Saturday, April 13, 2024

My week in review

In reverse, yesterday I had a visit from Ann. She came for lunch yesterday and left just before supper. In four or five hours we discussed all the problems of the world, as well as our own. We solved none. We have not seen each other except for an on the fly visit immediately pre-pandemic. Yesterday was a wonderful time.

Toward the end of the week I visited the quilt show at Lake Farmpark. I took Jane, a quilting friend who lives a few doors down, and we met Ruth, who needs no introduction. Or, as I explained to Jane, "We are the world's most fortunate mothers-in-law."

Ruth and I have visited this annual show many times in the past, but the last time was also just before the Covid lock down. In fact, there may have been no show this past two or three years. Ruth arrived a few minutes before Jane and I, and met us at the door. "Joanne, we have never seen anything like this." Indeed, we hadn't.

The next is a vintage, hand appliqued and hand quilted entry. I can visualize it gracing a child's bed for many years. It certainly could have been on my childhood bed. Following it is a picture of the description given it by the person who entered it.

Ruth and I always have a little competition. We compare notes at the end of seeing the show and see which one we would pick "to take home." This year I picked the following, a small wall hanging. I could be very happy looking at these little birds all day.

There were close to two hundred quilts entered. I've missed one or two of the photos I took. I like clean looking quilts, and see I generally took pictures of very busy quilts. My sister quilted several quilts I took notice of, and one of the ones she quilted was so dark I wondered how she could see the work to quilt it. Can't find that picture.

And finally, because it probably was the last in my lifetime, The Eclipse!

We had an absolutely stunning day to view a total eclipse! It was warm, the breeze was light, and the chairs comfy.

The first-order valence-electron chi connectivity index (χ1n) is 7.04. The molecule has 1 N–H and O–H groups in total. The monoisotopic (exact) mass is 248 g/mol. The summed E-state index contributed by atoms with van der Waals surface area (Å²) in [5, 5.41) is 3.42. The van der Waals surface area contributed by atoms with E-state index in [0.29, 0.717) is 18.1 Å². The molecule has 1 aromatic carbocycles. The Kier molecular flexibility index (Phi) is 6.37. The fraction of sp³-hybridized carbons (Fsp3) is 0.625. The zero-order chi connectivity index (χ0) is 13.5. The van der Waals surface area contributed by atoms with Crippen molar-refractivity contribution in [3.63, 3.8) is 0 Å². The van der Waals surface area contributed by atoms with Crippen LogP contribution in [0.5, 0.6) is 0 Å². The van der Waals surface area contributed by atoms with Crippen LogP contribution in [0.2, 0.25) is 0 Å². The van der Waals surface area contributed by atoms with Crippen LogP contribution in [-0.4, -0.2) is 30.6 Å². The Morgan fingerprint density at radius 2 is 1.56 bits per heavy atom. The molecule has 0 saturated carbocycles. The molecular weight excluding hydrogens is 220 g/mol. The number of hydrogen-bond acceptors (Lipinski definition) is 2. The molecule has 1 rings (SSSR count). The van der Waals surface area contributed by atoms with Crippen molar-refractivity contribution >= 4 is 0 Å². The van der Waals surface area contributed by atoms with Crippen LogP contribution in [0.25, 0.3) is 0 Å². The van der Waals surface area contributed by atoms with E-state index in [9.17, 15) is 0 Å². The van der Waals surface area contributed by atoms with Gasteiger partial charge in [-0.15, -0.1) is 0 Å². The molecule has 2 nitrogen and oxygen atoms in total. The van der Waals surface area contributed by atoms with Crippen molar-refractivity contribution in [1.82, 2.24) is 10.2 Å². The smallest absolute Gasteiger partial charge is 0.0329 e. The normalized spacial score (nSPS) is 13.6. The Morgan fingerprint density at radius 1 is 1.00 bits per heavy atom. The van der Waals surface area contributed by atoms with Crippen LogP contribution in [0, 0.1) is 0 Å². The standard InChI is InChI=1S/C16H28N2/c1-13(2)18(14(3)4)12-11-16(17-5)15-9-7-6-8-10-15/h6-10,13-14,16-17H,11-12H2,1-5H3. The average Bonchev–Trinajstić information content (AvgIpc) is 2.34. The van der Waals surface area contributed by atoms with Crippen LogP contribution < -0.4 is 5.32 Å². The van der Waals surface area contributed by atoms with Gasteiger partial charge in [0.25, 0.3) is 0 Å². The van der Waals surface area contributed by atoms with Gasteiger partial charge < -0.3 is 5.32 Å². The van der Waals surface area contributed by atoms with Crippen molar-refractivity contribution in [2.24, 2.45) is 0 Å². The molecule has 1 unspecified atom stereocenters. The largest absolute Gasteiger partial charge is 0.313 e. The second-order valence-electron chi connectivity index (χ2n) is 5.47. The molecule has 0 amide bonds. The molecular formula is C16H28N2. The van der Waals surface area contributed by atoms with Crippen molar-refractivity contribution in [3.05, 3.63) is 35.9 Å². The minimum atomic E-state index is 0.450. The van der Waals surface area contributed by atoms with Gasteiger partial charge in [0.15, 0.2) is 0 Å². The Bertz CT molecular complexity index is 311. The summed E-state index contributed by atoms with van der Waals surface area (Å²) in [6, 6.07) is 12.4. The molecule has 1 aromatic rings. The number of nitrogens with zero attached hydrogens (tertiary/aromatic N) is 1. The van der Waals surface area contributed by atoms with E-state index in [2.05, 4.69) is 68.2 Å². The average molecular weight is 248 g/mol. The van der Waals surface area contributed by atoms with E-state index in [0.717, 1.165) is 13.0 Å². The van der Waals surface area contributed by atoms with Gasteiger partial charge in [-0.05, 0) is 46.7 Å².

Saturday, April 6, 2024

True Confessions

Where have I been? Under a rock! What have I done? Laid on my back, stretched out my arms. Wiggled my toes and ankles. I actually had a dream about doing that; lying in something warm and encompassing, wiggling all of myself, settling in. Then I guess I woke up. 

In the midst of housekeeping last Tuesday, I rashly asked Diana to fold up the top quilt, put it in the basket and stow it on the shelf. And now spring has fled. It even snowed yesterday. Temps are in the forties, day and night. Blah. Plus chilly, but I can't reach the shelf, and spreading out the quilt is too much. 

The parking lot trees are blushing. This redbud hasn't long to go. I showed the picture to Rose, and her first comment was "No cars!" Right she is. That is busy state highway 43 out there, and I watched cars going left and right for some time before I tapped the shutter. There are cars out of frame, left and right.

Weaving has occurred possibly half an hour some days. I'm tired of Whig Rose, and ready to rethread for a maze type pattern. I have several in mind, but I think I'll select one that has an escape route. But there are so many others. And here is one other, not a maze, but enticing. I'll put it in the que.

It needs to visually sparkle, but how to make it do so. That is my conundrum. And in the meantime, I shuffle along.

Beth and Ruth came for my birthday last week, carrying a very heavy shopping bag. After some brief preliminaries, Ruth flung open my freezer door and began inserting pints of ice cream. Seven, to be exact. I've thrown away two empties, so far.